Germany could pump billions of euros in state aid to Lufthansa

FRANKFURT • Germany is in talks to provide Lufthansa with billions of euros in state aid and could take a stake in the airline, which has grounded 95 per cent of its fleet due to the coronavirus pandemic, people close to the matter said.

The government and airline are discussing loans as well as a possible equity investment as Lufthansa grapples to cope with Berlin's order to all but halt its operations, the sources said.

"We are in close contact with the federal government to secure our liquidity," a Lufthansa spokesman said, but declined to comment on the details.

Lufthansa is working with banks, including Deutsche Bank, in its talks with the German government and state bank KfW, the sources said. Goldman Sachs had been expected to secure a leading role, but it remained unclear whether the US bank has been mandated, they added.

Last week, Lufthansa said it had not yet applied for state aid but was in talks with lenders and the authorities about what kind of help would be possible if needed.

Lufthansa, like other German companies, could seek a loan 80 per cent guaranteed by state bank KfW and 20 per cent backed by commercial banks, while an equity contribution - possibly in the form of non-voting capital - is also an option.

"The forecast for Lufthansa as a going concern is strong, so the likelihood of Lufthansa getting bridge loans from its banks and KfW is very high," a person close to the matter said.

Competitor American Airlines intends to apply for up to US$12 billion (S$17.3 billion) in United States government aid, executives said in a memo to employees on Monday.

Lufthansa may need state support of a similar magnitude, an industry banker said.

The coronavirus crisis has cut Lufthansa's sales from passenger flights to almost zero, but shorter working hours as well as lower fees for airports and air traffic control have brought down costs.

On Thursday, the airline said that it would cancel all flights - except those to return stranded tourists - until May 3.

German airline Lufthansa has grounded 95 per cent of its fleet because of the coronavirus pandemic. The airline said on Thursday it would cancel all flights except those to return stranded tourists, until May 3. PHOTO: REUTERS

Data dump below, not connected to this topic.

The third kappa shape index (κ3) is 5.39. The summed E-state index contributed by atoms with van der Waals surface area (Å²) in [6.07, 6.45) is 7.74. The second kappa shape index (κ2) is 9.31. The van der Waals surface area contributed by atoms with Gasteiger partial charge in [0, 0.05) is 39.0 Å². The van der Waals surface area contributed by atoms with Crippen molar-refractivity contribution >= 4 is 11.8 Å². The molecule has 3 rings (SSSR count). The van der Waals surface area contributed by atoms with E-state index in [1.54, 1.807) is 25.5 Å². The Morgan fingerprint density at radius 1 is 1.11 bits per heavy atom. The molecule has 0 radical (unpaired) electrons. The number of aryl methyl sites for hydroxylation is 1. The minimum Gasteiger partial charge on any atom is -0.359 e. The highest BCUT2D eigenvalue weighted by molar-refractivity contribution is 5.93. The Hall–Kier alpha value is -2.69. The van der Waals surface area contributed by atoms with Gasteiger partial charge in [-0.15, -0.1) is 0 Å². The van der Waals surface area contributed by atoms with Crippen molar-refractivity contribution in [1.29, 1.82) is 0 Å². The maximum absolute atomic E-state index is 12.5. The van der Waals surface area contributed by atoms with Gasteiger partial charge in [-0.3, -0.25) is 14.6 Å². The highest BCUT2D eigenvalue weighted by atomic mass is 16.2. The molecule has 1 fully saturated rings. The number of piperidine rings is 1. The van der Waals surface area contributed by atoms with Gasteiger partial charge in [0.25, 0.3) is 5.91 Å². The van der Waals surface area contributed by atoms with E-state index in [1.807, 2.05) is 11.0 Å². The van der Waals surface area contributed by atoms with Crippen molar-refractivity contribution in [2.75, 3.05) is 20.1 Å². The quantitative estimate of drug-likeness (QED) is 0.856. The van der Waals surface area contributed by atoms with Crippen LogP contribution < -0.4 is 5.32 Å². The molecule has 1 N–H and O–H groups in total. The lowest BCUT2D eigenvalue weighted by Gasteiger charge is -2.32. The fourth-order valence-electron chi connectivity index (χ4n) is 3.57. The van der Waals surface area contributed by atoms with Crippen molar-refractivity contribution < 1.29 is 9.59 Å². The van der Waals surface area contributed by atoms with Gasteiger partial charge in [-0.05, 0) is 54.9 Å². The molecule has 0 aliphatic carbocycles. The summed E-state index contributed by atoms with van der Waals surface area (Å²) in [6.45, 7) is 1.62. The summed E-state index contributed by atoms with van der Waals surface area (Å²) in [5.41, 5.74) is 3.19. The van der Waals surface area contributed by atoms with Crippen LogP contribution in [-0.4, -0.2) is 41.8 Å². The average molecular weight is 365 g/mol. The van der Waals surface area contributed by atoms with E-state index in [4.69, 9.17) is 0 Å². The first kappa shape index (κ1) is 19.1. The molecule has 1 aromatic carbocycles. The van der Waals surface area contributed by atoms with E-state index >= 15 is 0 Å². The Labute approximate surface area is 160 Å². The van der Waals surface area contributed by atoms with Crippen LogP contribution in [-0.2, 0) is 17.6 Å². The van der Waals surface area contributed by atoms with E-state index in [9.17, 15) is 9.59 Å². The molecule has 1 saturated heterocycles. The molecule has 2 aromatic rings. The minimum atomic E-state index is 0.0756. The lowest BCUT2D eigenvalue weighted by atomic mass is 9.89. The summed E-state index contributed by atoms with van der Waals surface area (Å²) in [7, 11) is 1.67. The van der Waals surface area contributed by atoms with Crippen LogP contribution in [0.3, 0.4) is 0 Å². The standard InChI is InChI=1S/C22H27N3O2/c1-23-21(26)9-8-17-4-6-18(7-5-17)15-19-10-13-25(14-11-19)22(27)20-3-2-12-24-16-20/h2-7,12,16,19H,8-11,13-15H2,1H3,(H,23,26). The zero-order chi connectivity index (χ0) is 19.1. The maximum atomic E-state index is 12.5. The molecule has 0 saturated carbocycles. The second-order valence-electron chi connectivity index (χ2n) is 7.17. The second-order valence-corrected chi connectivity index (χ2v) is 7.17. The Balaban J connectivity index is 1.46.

The head of the International Air Transport Association said the industry is going through the biggest crisis it has ever faced. In one of the most dramatic moves yet, British Airways is in talks with its union about a plan to suspend around 32,000 staff, a person familiar with the situation said on Thursday.

Lufthansa has applied for short-time work for around 87,000 crew and ground staff at its core brand until the end of August.

Short-time work is a form of state aid that allows employers to switch staff onto reduced working hours during an economic downturn to keep them on the payroll. It has been widely used by German industry, including its car sector.

With planes unable to fly because of travel restrictions, compounded by a plunge in demand over fears of contagion, many airlines worldwide have said they need government support to survive.

Last week, airlines urged governments to speed up bailouts to rescue the air transport industry, as they doubled their estimate of this year's revenue losses from the health crisis to more than US$250 billion.

Germany stands ready to take over Condor, as a deal for the airline to be bought by Polish rival LOT is likely to collapse in the industry turmoil caused by the coronavirus crisis, people close to the matter have told Reuters.

In the US, the Treasury is preparing to provide up to US$25 billion in direct grants to the airline industry.

Last week, investors led by Singapore investment company Temasek put together a S$15 billion funding package for Singapore Airlines in the single biggest rescue so far for an airline hit by the coronavirus pandemic.


A version of this article appeared in the print edition of The Straits Times on April 04, 2020, with the headline 'Germany could pump billions of euros in state aid to Lufthansa'. Subscribe